The districts of Anjou, Saumur and Touraine each produce excellent everyday chenins in a range of styles, but each excels in its own different way. 

Anjou

Anjou is renowned for its sweet wines, the best of which are produced on the south bank of the Loire, in the Coteaux du Layon, and its two grand cru appellations, Quarts-de-Chaume and Bonnezeaux.  The microclimate in this area encourages the mists that are conducive to botrytis and the wines are lusciously sweet with a strong minerality.   The neighboring Coteaux de l’Aubance also produces some fine sweet wines that are lighter in style than the Layon wines. 

Across the river on the north side of the Loire, Anjou produces equally outstanding chenin at the dry end of the spectrum in the vineyards of Savennières and its two grand crus, Coulée de Serrant and La Roche aux Moines.  Savennières chenins are dry but weighty, with flavors of honey and quince, and deep minerality.  They have been described by Jacqueline Friedrich, in her "Wine and Food Guide to the Loire," as a wine that is cerebral and full of majesty, a wine not for the uninitiated. 

Saumur

Saumur lies between Anjou and the Touraine.  Technically part of Anjou, its soils are more similar to the limestone/tufa soils of Touraine and its Chenins from the Coteaux de Saumur are similar in style to Vouvrays.  Saumur, however, is primarily known for its sparkling wine, which can be made from a blend of grapes, and is the second largest producer of sparkling wine in France (running a distant second to Champagne).  Look for Saumur mousseux or Crémant de Loire, which is regulated by a stricter set of rules than mousseux, such as lower yields, hand harvesting and longer bottle ageing.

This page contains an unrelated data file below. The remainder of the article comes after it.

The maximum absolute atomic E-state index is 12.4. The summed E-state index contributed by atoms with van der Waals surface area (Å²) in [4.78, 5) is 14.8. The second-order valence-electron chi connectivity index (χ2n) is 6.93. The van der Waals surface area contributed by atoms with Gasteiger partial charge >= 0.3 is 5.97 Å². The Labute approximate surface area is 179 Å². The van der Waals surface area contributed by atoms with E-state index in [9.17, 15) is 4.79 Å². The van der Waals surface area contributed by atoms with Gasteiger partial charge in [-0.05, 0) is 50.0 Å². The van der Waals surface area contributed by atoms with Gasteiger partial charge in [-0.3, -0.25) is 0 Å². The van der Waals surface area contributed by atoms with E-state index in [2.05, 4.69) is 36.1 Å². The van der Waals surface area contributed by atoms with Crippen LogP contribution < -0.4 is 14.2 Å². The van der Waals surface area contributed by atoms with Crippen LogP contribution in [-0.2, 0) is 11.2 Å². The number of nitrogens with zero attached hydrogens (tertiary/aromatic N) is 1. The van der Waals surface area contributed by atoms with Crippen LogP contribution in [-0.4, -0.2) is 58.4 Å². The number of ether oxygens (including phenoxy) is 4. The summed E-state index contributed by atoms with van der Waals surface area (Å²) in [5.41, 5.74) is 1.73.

Touraine

Touraine is as known for its châteaux as its wine – and perhaps more so.  Which is a pity because Touraine produces Chenins as lovely as its châteaux and the countryside that surrounds them. 

Vouvray is Touraine’s best known appellation and perhaps the name most synonymous with Loire Chenin Blanc.  Vouvray wines are rounded with a creamy texture, balanced by a flinty minerality and good acidity.  They can be sweet, but are more likely to be sec, sec-tendre, or demi-sec.  The lesser-known appellation of Montlouis, which lies on the south bank of the Loire just across from Vouvray and which used to be part of the Vouvray appellation, produces wines similar in style and quality to those of Vouvray. 

Some tasting notes: